Embracing the Inner Athlete

When someone hears the word ‘athlete’, their mind predictably goes to their favorite player, one of the various athletes highlighted on Sports Center’s Top 10 from the night before, or perhaps one of the ‘greats’ – your Michael Jordon, Muhammad Ali or Michael Phelps.

These athletes are truly inspiring and exceptional at what they do.  They define their sport and set the highest bars for those that compete around them.

What if we expand the definition of an athlete to include our own lives?  Why can’t we view ourselves as athletes within our profession and begin to prepare ourselves for our own big games?

Interested?  Let’s explore the concept of the ‘Inner Athlete’

InnerAthlete

Throughout my professional career, I would always get nervous before a meeting with upper management, or before a presentation in front of a bunch of people I didn’t know, or even worse – VIPs who could make decisions about my future that could stop my career in its tracks.

Now, that last example is a bit drastic, but unfortunately it is how I would feel.  The nerves, the racing heartbeat, and the thousands of thoughts in my head about how I could screw up were not helping me to execute the task at hand.

One day I decided to approach these events differently.  I would approach them as an athlete.

Treat the little and big moments as practices and games

Athletes are not impervious to being nervous, or stressing about an upcoming game or event.  However, successful athletes can channel that energy in a productive way.  They can focus their mind and leverage their training, preparation, and confidence to harness that energy and put it into a world class performance.

In our professions – whatever they may be – we can absolutely do the same.  When I made the conscious decision to approach the big and little moments of my profession as an athlete vs. a regular office worker I felt that nervous energy turn into controlled energy and drive.

When I had a big meeting or presentation I would treat it like game day.  I would throw on a tie, wear my best shirt and ensure I had a fresh shave (they may not be numbers on the back of a jersey, but I was in my uniform and geared up).  Leading up the meeting I would go through a pre-game routine:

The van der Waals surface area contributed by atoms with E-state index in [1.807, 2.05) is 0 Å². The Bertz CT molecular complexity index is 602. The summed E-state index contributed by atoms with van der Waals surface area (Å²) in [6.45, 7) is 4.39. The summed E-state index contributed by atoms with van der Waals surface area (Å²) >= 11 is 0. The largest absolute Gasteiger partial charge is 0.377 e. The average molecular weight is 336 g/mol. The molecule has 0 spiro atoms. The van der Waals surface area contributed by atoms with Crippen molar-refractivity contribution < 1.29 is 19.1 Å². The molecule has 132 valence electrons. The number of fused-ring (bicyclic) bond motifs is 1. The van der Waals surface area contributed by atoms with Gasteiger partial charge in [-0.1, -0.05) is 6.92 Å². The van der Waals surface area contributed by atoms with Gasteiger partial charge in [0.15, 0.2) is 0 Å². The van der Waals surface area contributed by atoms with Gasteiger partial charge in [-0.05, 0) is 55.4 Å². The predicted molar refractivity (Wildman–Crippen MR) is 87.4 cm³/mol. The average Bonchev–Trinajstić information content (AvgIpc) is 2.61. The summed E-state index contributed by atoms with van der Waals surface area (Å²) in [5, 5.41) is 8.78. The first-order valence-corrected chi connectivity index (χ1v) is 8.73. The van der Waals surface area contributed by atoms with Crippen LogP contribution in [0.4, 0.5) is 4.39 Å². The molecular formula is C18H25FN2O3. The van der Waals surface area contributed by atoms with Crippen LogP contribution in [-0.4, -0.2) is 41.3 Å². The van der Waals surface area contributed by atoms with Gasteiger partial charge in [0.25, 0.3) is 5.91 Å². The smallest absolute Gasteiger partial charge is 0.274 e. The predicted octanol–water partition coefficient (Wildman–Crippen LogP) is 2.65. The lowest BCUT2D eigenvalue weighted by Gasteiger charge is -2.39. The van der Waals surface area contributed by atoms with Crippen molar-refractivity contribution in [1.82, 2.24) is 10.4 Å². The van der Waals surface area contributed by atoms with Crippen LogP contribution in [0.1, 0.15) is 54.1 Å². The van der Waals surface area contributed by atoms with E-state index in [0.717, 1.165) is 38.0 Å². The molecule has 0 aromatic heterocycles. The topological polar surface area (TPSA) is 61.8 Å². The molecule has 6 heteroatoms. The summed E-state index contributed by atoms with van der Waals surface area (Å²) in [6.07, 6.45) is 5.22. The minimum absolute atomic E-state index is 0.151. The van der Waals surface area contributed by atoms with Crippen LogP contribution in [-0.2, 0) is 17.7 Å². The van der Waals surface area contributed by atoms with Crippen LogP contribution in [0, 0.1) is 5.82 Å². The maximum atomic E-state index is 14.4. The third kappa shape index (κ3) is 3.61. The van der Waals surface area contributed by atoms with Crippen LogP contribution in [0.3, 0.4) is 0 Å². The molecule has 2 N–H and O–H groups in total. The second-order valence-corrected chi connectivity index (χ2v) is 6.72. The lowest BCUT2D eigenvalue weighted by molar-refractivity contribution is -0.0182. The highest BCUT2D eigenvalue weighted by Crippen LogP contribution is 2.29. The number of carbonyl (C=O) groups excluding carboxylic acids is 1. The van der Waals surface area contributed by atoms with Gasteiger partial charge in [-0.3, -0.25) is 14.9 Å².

• Reviewing the relevant materials (pre-game walkthrough)
  • Listening to inspirational music, podcasts, or videos – get the mind dialed in
  • Engaging in positive self-talk and mantras that remind myself that I am here for a reason – I have the talents, skills, and knowledge to succeed and WIN
  • Engaging in breathing exercises to calm the nerves and focus the mind
  • Visualize what success meant for that event, and see that success happen

Do I still get nervous walking into the room?  Sure!  But you better believe I have a new level of confidence. I build upon each micro-success throughout the meeting to create momentum towards victory.

What if we still lose?

With life, as in sports, just because you prepare, get your mind right and execute to the best of your ability does not mean you will win every time.  You may lose the deal, get crushed by the other opposing viewpoints in the meeting, get your budget cut, etc.

By viewing yourself as an athlete you can deconstruct the loss, identify skills or strategies that require improvement and then practice and prepare for the next game.  It’s a much better approach than sulking and calling yourself an ‘idiot’.

You aren’t an idiot, I promise.

Don’t play the game as if you are a lone wolf – use your team

Be sure to leverage your team or a trusted colleague to give you feedback on what went well (what didn’t go so well).  Unless you are someone on camera for a living you likely won’t have game film.  Having someone to talk to can give you that outside perspective that you wouldn’t have otherwise.  It’s a very low lift on their side and make sure to offer to return the favor if they are serious about improving their own game.

There is so much more to the inner athlete than just preparing for big meetings or presentations but my hope is that this introduction begins to open your eyes to the mind shift that can take place throughout more areas of your career and life.

The inner athlete concept will be an underlying theme in future posts to hopefully inspire and light the fire as we strive to become our best.

So let’s go lace up those cleats (or dress shoes) and start practicing for the next game!

Question:  What steps can you take today to see yourself as an athlete in your profession?  How does this change your preparation for the days ahead?


Disclosure of Material Connection: I have not received any compensation for writing this post. I have no material connection to the brands, products, or services that I have mentioned. I am disclosing this in accordance with the Federal Trade Commission's 16 CFR, Part 255: "Guides Concerning the Use of Endorsements and Testimonials in Advertising."

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